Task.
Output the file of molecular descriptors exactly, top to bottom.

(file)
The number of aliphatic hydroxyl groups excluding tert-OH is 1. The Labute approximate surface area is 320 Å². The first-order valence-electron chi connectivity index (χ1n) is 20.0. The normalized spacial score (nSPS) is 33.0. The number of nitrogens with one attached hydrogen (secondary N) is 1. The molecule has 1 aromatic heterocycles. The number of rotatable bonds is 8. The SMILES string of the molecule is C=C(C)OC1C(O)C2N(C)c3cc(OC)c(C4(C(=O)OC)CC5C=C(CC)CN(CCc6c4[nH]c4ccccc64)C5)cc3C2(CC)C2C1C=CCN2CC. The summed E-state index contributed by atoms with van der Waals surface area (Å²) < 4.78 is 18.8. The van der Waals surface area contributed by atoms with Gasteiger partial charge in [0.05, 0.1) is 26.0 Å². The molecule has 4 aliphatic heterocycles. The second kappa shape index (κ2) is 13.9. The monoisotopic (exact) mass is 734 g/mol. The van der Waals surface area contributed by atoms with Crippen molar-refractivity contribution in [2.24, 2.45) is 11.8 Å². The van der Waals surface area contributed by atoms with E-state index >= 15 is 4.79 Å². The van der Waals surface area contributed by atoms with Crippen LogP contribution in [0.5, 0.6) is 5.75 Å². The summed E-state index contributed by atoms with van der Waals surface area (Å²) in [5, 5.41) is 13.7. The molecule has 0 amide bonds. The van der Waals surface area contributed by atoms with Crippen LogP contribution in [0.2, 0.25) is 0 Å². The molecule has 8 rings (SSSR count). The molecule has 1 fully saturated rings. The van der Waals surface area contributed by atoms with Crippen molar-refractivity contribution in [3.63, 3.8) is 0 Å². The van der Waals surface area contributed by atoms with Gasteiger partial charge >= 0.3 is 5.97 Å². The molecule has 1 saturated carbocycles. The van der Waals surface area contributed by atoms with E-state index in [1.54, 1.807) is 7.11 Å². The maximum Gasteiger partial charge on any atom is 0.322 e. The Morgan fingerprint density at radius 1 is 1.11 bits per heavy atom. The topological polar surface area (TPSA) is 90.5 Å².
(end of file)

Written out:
The number of aliphatic hydroxyl groups excluding tert-OH is 1. The Labute approximate surface area is 320 Å². The first-order valence-electron chi connectivity index (χ1n) is 20.0. The normalized spacial score (nSPS) is 33.0. The number of nitrogens with one attached hydrogen (secondary N) is 1. The molecule has 1 aromatic heterocycles. The number of rotatable bonds is 8. The SMILES string of the molecule is C=C(C)OC1C(O)C2N(C)c3cc(OC)c(C4(C(=O)OC)CC5C=C(CC)CN(CCc6c4[nH]c4ccccc64)C5)cc3C2(CC)C2C1C=CCN2CC. The summed E-state index contributed by atoms with van der Waals surface area (Å²) < 4.78 is 18.8. The van der Waals surface area contributed by atoms with Gasteiger partial charge in [0.05, 0.1) is 26.0 Å². The molecule has 4 aliphatic heterocycles. The second kappa shape index (κ2) is 13.9. The monoisotopic (exact) mass is 734 g/mol. The van der Waals surface area contributed by atoms with Crippen molar-refractivity contribution in [2.24, 2.45) is 11.8 Å². The van der Waals surface area contributed by atoms with E-state index >= 15 is 4.79 Å². The van der Waals surface area contributed by atoms with Crippen LogP contribution in [0.5, 0.6) is 5.75 Å². The summed E-state index contributed by atoms with van der Waals surface area (Å²) in [5, 5.41) is 13.7. The molecule has 0 amide bonds. The van der Waals surface area contributed by atoms with Crippen LogP contribution in [0.2, 0.25) is 0 Å². The molecule has 8 rings (SSSR count). The molecule has 1 fully saturated rings. The van der Waals surface area contributed by atoms with Crippen molar-refractivity contribution in [3.63, 3.8) is 0 Å². The van der Waals surface area contributed by atoms with Gasteiger partial charge >= 0.3 is 5.97 Å². The molecule has 1 saturated carbocycles. The van der Waals surface area contributed by atoms with E-state index in [1.54, 1.807) is 7.11 Å². The maximum Gasteiger partial charge on any atom is 0.322 e. The Morgan fingerprint density at radius 1 is 1.11 bits per heavy atom. The topological polar surface area (TPSA) is 90.5 Å².